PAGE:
Training Gap Faces U.S. Manufacturing

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Training Gap Faces U.S. Manufacturing

Post by Guest on Thu Dec 01, 2011 4:20 am

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http://news.yahoo.com/training-gap-faces-u-manufacturing-023656802.html


On Monday, I was at MIT for the second of four regional meetings that the White House asked Susan Hockfield, president of MIT, and Dow Chemical CEO Andrew Liveris, to host in order to get feedback from business leaders, academics and State and Federal government officials on how best to improve the nation's manufacturing base.

Hockfield and Liveris run the steering committee for the Advanced Manufacturing Partnership (AMP) , which President Obama kicked off earlier this year.

Hockfield opened the meeting in the morning, with a Federal Government panel including the heads of the National Science Foundation, the Department of Commerce, the Defense Advanced Research Projects Agency (DARPA), and the Department of Energy.

The good news the AMP committee presented is the improvement over the past few years in manufacturing job growth.

But the more somber news, in the longer trend, shows the arrows pointing in the other direction. Ten years ago, according to the official conference briefing document, the U.S. "enjoyed a trade surplus in advanced technology manufactured goods. Today, that category accounts for an $81 billion annual trade deficit, meaning that we are buying back technologies that, in many cases, we invented."

Lack of funds for higher education, rising costs, and jobs leaving this nation has really left us in a bad place and in a position of non-competition for international jobs.

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Re: Training Gap Faces U.S. Manufacturing

Post by Arx Ferrum on Thu Dec 01, 2011 8:39 am

Cookie Parker wrote:Lack of funds for higher education, rising costs, and jobs leaving this nation has really left us in a bad place and in a position of non-competition for international jobs.

I don't have a quote or a link at hand but... I do recall a (fairly) recent study that showed how those coming out of college were really doing no better than the average blue collar worker with either basic or no trade skills. If need be, I can run this down for a reference.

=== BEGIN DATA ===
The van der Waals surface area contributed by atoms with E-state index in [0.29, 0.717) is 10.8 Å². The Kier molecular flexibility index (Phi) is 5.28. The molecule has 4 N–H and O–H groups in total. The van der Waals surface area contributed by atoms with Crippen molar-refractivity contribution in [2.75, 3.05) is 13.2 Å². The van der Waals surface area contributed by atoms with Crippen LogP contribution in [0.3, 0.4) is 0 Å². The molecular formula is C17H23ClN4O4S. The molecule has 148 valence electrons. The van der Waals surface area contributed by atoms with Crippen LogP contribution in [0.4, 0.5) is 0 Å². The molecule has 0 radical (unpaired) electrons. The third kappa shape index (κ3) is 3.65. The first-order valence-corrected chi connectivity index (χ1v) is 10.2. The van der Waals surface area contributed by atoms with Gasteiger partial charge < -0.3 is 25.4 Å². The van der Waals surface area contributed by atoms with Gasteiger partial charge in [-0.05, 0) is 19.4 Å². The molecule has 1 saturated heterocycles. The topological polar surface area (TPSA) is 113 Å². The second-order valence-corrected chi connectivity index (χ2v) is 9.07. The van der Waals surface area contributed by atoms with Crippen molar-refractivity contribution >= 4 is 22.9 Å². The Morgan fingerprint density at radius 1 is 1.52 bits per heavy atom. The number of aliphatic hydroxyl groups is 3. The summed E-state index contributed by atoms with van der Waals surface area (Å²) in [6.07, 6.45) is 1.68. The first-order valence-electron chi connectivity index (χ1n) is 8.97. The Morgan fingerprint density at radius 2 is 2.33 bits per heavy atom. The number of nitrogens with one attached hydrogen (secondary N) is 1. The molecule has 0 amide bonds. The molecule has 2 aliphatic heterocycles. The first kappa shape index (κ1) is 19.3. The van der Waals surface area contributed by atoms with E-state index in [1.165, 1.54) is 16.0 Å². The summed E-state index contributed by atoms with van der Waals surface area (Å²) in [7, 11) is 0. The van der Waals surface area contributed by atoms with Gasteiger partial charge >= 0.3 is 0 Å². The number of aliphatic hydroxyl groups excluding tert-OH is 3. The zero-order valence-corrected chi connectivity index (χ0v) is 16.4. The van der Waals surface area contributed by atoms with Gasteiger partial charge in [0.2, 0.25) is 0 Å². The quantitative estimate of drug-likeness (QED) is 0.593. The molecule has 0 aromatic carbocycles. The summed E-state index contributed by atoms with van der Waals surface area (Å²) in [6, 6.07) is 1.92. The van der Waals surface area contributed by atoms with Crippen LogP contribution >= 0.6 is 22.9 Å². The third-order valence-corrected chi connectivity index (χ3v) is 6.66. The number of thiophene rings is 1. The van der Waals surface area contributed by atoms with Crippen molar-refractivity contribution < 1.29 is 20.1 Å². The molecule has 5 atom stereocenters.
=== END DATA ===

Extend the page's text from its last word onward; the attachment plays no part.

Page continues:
My guess is that while education is certainly suffering, it is mainly due to social and cultural issues rather than basic, in-class opportunities. Beyond that, it has been the ongoing, force-feeding of the globalist agenda that has seen the jobs that once supported what we termed 'the great middle class' flee to China. In basic fact, our national industrial plant no longer exists.

Our economy is in shambles because the jobs that used to keep Americans working... are simply no longer here. So, graduating from college or a tech school does less good because there are practically no job openings to be found.

We are now a culture of the McDonald's and the Walmart where cheap is the word for survival.
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Re: Training Gap Faces U.S. Manufacturing

Post by TexasBlue on Thu Dec 01, 2011 3:48 pm

Here it is in a nutshell....

Welcome to a true global economy. Some people wanted it. Well, we now have it. Howzit working out for us? Not too good and it's going to take more than one man or a couple years to fix this. It may never be fixable to start with.


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“I’m not in favor of fairness. I’m in favor of freedom, and freedom is not fairness. Fairness means somebody has to decide what’s fair.” - Milton Friedman
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